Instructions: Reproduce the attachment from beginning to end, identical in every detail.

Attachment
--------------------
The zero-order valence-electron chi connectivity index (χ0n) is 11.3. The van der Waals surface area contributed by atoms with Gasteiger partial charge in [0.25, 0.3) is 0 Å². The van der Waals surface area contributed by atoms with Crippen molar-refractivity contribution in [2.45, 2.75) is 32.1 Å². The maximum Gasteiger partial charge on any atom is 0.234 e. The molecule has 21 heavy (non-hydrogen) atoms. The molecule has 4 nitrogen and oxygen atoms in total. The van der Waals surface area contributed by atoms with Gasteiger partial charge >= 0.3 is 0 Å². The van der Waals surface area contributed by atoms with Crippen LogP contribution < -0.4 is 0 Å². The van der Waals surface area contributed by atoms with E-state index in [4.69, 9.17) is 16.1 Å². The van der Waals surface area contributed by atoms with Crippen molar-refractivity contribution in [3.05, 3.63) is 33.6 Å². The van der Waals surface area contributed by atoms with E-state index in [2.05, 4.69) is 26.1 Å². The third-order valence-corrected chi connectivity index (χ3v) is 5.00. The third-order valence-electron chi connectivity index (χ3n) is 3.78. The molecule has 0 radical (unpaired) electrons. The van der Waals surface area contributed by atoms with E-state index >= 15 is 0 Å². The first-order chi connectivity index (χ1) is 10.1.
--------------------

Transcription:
The zero-order valence-electron chi connectivity index (χ0n) is 11.3. The van der Waals surface area contributed by atoms with Gasteiger partial charge in [0.25, 0.3) is 0 Å². The van der Waals surface area contributed by atoms with Crippen molar-refractivity contribution in [2.45, 2.75) is 32.1 Å². The maximum Gasteiger partial charge on any atom is 0.234 e. The molecule has 21 heavy (non-hydrogen) atoms. The molecule has 4 nitrogen and oxygen atoms in total. The van der Waals surface area contributed by atoms with Gasteiger partial charge >= 0.3 is 0 Å². The van der Waals surface area contributed by atoms with Crippen LogP contribution < -0.4 is 0 Å². The van der Waals surface area contributed by atoms with E-state index in [4.69, 9.17) is 16.1 Å². The van der Waals surface area contributed by atoms with Crippen molar-refractivity contribution in [3.05, 3.63) is 33.6 Å². The van der Waals surface area contributed by atoms with E-state index in [2.05, 4.69) is 26.1 Å². The third-order valence-corrected chi connectivity index (χ3v) is 5.00. The third-order valence-electron chi connectivity index (χ3n) is 3.78. The molecule has 0 radical (unpaired) electrons. The van der Waals surface area contributed by atoms with E-state index >= 15 is 0 Å². The first-order chi connectivity index (χ1) is 10.1.